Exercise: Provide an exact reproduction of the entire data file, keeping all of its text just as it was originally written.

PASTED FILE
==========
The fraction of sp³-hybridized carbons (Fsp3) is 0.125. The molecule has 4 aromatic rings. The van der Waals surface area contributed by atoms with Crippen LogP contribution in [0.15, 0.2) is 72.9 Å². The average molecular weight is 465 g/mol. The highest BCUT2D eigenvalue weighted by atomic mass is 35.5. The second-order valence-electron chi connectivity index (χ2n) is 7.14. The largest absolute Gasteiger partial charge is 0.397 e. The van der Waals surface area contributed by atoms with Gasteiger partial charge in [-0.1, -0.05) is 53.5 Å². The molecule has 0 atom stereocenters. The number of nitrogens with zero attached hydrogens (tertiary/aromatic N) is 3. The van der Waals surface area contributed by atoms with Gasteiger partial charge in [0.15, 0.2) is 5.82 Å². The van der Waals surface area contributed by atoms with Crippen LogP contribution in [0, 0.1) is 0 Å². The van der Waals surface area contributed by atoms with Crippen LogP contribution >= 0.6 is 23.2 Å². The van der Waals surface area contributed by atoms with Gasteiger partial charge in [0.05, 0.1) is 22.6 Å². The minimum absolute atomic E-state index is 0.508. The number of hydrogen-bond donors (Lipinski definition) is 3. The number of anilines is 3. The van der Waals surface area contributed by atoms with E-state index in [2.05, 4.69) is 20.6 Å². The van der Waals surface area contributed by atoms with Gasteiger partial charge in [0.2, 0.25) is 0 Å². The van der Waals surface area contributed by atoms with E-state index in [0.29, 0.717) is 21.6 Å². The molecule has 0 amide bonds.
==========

The fraction of sp³-hybridized carbons (Fsp3) is 0.125. The molecule has 4 aromatic rings. The van der Waals surface area contributed by atoms with Crippen LogP contribution in [0.15, 0.2) is 72.9 Å². The average molecular weight is 465 g/mol. The highest BCUT2D eigenvalue weighted by atomic mass is 35.5. The second-order valence-electron chi connectivity index (χ2n) is 7.14. The largest absolute Gasteiger partial charge is 0.397 e. The van der Waals surface area contributed by atoms with Gasteiger partial charge in [-0.1, -0.05) is 53.5 Å². The molecule has 0 atom stereocenters. The number of nitrogens with zero attached hydrogens (tertiary/aromatic N) is 3. The van der Waals surface area contributed by atoms with Gasteiger partial charge in [0.15, 0.2) is 5.82 Å². The van der Waals surface area contributed by atoms with Crippen LogP contribution in [0, 0.1) is 0 Å². The van der Waals surface area contributed by atoms with Crippen LogP contribution >= 0.6 is 23.2 Å². The van der Waals surface area contributed by atoms with Gasteiger partial charge in [0.05, 0.1) is 22.6 Å². The minimum absolute atomic E-state index is 0.508. The number of hydrogen-bond donors (Lipinski definition) is 3. The number of anilines is 3. The van der Waals surface area contributed by atoms with E-state index in [2.05, 4.69) is 20.6 Å². The van der Waals surface area contributed by atoms with Gasteiger partial charge in [0.2, 0.25) is 0 Å². The van der Waals surface area contributed by atoms with E-state index in [0.29, 0.717) is 21.6 Å². The molecule has 0 amide bonds.